~A FALSE FACADE~
Holding aloft the two glasses of Chateau Robert, Sonny Blake pushed through the crowd, nodding to colleagues as he sidestepped the potted palms. He was a popular figure at these thespian functions. Until the conclusion of Crisis, the hospital soap, he played the leading role which set budding actresses clamouring to take his arm; an irregular countenance and lopsided smile giving him that rugged appearance which was so in vogue with the younger set. His enforced retirement meant nothing to them. He was legendary; his position was influential.
As he pressed through the swarm of performers he flirted with the starlets, knowing his overtures would not be taken seriously. At fifty-nine his inclinations had subsided; only the memories remained.
Proceeding towards the Windsor Lounge Sonny was hailed by Susan Craig, an erstwhile star whose fortune was in decline. Over the months he had led her through the intricacies of everyday accounting, but Susan felt more comfortable spending money than saving it. Not having time to chat, Sonny inclined his head and nodded as if to say, Tomorrow, I'll call. Tomorrow, I will counsel you further. Susan gave him a dazzling smile. She understood his meaning. Taking a sip of wine, Sonny pinned on a jolly smile and carried on.
He spotted his friend, Peter Vaughan. 'Fine crowd tonight,' Sonny said, raising his voice above the hubbub. 'It's taken me a century to get these drinks through. Meryl will be wondering where I am.'
He started to move away, but Peter clutched his dinner jacket. 'Before you disappear I'd like a word.'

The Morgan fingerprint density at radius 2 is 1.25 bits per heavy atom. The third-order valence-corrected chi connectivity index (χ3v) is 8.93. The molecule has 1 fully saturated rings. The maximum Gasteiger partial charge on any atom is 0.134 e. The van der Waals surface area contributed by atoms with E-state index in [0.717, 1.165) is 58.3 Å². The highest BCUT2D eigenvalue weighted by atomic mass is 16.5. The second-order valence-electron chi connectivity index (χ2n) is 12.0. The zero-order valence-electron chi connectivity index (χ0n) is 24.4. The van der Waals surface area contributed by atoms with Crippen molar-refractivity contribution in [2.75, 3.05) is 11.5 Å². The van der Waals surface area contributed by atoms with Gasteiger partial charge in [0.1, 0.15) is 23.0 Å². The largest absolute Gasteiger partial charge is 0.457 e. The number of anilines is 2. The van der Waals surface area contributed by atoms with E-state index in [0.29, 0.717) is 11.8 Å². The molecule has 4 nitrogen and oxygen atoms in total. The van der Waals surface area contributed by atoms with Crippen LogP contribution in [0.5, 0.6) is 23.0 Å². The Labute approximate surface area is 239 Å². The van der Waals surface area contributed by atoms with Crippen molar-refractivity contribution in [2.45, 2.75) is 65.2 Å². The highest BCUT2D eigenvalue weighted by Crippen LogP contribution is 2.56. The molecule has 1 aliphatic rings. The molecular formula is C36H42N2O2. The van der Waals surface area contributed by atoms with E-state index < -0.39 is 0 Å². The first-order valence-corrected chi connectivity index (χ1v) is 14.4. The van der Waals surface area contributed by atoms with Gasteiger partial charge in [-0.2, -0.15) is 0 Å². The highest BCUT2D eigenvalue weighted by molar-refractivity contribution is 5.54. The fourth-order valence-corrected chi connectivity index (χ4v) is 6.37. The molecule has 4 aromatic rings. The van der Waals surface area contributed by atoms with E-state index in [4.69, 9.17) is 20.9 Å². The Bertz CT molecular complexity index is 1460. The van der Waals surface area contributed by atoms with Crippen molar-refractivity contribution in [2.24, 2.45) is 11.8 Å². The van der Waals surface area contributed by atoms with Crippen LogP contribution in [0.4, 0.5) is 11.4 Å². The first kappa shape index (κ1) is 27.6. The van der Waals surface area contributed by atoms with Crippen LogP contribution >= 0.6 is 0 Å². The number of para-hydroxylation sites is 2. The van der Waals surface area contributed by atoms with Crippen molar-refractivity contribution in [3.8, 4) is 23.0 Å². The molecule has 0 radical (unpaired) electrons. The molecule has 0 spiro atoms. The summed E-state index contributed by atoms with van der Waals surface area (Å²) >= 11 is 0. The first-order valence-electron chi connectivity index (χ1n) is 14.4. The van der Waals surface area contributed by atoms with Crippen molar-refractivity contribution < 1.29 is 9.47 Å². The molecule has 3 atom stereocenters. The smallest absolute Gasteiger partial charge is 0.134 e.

Sonny glanced towards the Windsor Lounge, imagining Meryl's frustration at having to wait so long, but the anxiety on his friend's face prompted him to enquire, a touch facetiously, 'Which word would that be, Peter?'
'You said you'd help with access to the kids.' Peter glared at a highly made-up woman who was endeavouring to get by. 'Weekends are dreadfully inconvenient but it seems I have no choice. Damned solicitor's taken Josie's side. Now, if you could collect them…'
'I will collect them, Peter, and I’ll take them to your flat on the understanding that I join you for lunch. I'll contact you tomorrow for instruction. Now I must get on. Meryl will be organizing a search party.'
As Sonny turned away, Peter remarked to his female companions that Sonny Blake was the very essence of compassion, an absolute rock of dependability. Who else would drop everything to drive twenty-five miles there and back to escort a colleague's brats.
Sonny paused at the doorway to search for Meryl. She would by now have forsaken the couch and joined a group most beneficial to her trade. He acknowledged a couple of agents, one of whom had sought his advice about his ailing mother. Sonny had recommended the relevant organisation. An intelligent suggestion, held the agent. One obvious to a five year old, deemed Sonny.
Meryl's piping voice emanated from the vicinity of the fireplace. Sonny moved in that direction. One of her routines was in full flow, the one he had taken such pains to perfect; hours of instilling into her that to successfully impersonate Joan Rivers she must remember to use the proper accent.